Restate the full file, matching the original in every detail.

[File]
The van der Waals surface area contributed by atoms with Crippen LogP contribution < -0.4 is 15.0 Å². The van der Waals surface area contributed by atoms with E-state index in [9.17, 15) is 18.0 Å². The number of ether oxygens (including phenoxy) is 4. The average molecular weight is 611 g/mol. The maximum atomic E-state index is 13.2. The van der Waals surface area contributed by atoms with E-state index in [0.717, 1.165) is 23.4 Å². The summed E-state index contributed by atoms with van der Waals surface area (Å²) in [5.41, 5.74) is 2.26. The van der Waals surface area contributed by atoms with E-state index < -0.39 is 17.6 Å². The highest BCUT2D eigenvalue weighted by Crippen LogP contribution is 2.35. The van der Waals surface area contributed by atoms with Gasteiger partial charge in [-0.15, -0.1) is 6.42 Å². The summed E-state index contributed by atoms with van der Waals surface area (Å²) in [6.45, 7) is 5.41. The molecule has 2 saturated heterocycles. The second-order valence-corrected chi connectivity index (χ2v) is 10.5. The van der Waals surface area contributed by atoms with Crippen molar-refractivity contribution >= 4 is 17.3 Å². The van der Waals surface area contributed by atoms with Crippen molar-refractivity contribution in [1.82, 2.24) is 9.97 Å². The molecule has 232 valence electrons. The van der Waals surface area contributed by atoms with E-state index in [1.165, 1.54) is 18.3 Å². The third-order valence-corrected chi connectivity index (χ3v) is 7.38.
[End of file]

The van der Waals surface area contributed by atoms with Crippen LogP contribution < -0.4 is 15.0 Å². The van der Waals surface area contributed by atoms with E-state index in [9.17, 15) is 18.0 Å². The number of ether oxygens (including phenoxy) is 4. The average molecular weight is 611 g/mol. The maximum atomic E-state index is 13.2. The van der Waals surface area contributed by atoms with E-state index in [0.717, 1.165) is 23.4 Å². The summed E-state index contributed by atoms with van der Waals surface area (Å²) in [5.41, 5.74) is 2.26. The van der Waals surface area contributed by atoms with E-state index < -0.39 is 17.6 Å². The highest BCUT2D eigenvalue weighted by Crippen LogP contribution is 2.35. The van der Waals surface area contributed by atoms with Gasteiger partial charge in [-0.15, -0.1) is 6.42 Å². The summed E-state index contributed by atoms with van der Waals surface area (Å²) in [6.45, 7) is 5.41. The molecule has 2 saturated heterocycles. The second-order valence-corrected chi connectivity index (χ2v) is 10.5. The van der Waals surface area contributed by atoms with Crippen molar-refractivity contribution >= 4 is 17.3 Å². The van der Waals surface area contributed by atoms with Crippen molar-refractivity contribution in [1.82, 2.24) is 9.97 Å². The molecule has 232 valence electrons. The van der Waals surface area contributed by atoms with E-state index in [1.165, 1.54) is 18.3 Å². The third-order valence-corrected chi connectivity index (χ3v) is 7.38.